What is more, AMC's current $680million share issue was a technology play firmly tied to the world's largest manufacturing industry, automotive, he said.
``I think we've got the tools to lead the market and I think we will take abig market share,'' said Dr Williams, who had a long career at Shell Australia and is well aware of the pitfalls for big projects.
CSIRO devised the technology and developed it over the past 10 years with AMC and the CRC for cast metals manufacturing.
The technology will make AMC the world's low-cost magnesium producer and, for those with vivid memories of the lateritic-nickel fiasco, the AM process hasbeen proven over the past two years in a $40 million demonstration plant thathas produced 200 tonnes of various magnesium alloys.
The demonstration plant was a step most other companies omit, but it was are flection of the caution that has imbued the Stanwell project.
Instead of going straight from pilot plant to commercial plant, AMC and foundation customer the Ford Motor Company spent $US30 million ($A60million) ofFord's money to build the demonstration plant, just to prove the process couldbe scaled up reliably.
The plant, which is also one of the world's 20 largest magnesium plants, not only gave the company a chance further to test the scaling up of the technology, it enabled its engineers to run dozens of research campaigns.
``I think we have explored every rat hole in this technology,'' Dr Williams said. ``We could have written 12 PhD theses on the work we've done and we arenow pretty confident we can crank the scale up very well.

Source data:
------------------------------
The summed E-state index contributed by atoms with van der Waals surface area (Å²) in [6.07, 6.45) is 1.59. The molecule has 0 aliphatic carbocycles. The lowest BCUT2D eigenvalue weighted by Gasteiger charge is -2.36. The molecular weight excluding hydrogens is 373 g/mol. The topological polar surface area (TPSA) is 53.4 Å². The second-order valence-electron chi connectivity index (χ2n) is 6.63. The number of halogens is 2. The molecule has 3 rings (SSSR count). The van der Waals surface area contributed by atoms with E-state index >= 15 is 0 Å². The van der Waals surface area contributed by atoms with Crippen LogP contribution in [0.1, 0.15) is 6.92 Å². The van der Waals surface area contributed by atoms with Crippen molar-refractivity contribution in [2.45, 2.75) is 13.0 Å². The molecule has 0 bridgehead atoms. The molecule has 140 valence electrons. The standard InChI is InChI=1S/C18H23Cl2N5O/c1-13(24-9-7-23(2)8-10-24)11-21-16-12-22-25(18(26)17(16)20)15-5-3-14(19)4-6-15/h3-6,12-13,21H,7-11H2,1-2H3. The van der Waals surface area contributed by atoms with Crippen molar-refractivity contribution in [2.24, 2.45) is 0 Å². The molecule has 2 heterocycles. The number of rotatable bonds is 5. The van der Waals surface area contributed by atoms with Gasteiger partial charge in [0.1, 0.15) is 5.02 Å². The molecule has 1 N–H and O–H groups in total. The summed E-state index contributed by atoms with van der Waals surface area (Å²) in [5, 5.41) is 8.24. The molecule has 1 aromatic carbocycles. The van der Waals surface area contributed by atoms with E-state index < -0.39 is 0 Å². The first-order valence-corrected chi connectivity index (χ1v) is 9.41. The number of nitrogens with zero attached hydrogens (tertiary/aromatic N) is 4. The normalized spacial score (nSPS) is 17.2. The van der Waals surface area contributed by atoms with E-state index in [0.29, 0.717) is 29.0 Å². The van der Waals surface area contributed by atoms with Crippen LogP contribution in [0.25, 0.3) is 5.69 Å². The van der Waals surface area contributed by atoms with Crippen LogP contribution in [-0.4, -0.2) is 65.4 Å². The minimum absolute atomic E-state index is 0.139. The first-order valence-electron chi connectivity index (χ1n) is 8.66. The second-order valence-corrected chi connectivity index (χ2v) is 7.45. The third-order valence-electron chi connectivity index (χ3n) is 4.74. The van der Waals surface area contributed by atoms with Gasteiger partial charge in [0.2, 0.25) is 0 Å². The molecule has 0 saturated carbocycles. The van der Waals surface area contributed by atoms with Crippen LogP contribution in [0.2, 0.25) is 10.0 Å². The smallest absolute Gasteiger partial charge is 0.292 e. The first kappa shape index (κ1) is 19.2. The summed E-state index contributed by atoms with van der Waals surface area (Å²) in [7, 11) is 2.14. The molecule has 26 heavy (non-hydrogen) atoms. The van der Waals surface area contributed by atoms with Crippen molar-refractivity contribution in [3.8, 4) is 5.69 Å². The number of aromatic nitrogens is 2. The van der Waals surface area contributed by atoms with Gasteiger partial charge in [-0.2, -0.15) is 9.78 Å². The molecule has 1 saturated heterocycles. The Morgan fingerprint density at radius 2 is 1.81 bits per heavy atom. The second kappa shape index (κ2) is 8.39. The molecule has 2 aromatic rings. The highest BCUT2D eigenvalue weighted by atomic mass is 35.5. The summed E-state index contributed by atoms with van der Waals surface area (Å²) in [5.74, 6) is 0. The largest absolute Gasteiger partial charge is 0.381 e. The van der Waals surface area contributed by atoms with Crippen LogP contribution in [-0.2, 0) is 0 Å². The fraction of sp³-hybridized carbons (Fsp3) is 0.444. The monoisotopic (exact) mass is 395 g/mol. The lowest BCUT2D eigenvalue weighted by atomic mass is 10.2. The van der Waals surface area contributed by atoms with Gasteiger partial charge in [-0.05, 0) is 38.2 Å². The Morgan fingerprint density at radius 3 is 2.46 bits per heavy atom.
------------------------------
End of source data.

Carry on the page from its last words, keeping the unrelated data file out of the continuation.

``But you should never minimise the issue of building a $1.3 billion plant.I'm never going to do that.''
The Stanwell smelter will have an initial capacity of 90,000 tonnes a year,equivalent to about 20 per cent of the world market of 450,000 tonnes a year. AMC has approvals, and the necessary electricity supply, to expand Stanwell over time to an output of 360,000 tonnes a year and make it the global industryleader.
But Dr Williams does not envisage any ruinous price wars to win market share because world demand for the metal is growing rapidly as the fuel-economy regulators close in on car makers, especially American car makers.
Independent metals market researcher CRU says world consumption is expectedto more than double from about 450,000 tonnes now to 910,000 tonnes by 2009.
Even better, most of the growth will come from the die-casting industry,which is where the Stanwell output is aimed.
Magnesium use in cars is expected to rocket from an average of around threekilograms now to more than nine kilograms as car makers strive to meet stringent fuel-economy regulations.
The Ford contract - for half the projected output and at a fixed price -effectively guarantees Stanwell will break even, even if not one extra tonne issold. But Dr Williams thinks the world price may rise in line with demand.
``I didn't want to lock in the other 45,000 tonnes under contract,'' he said. ``I think we are going to enjoy selling the rest of the stuff.''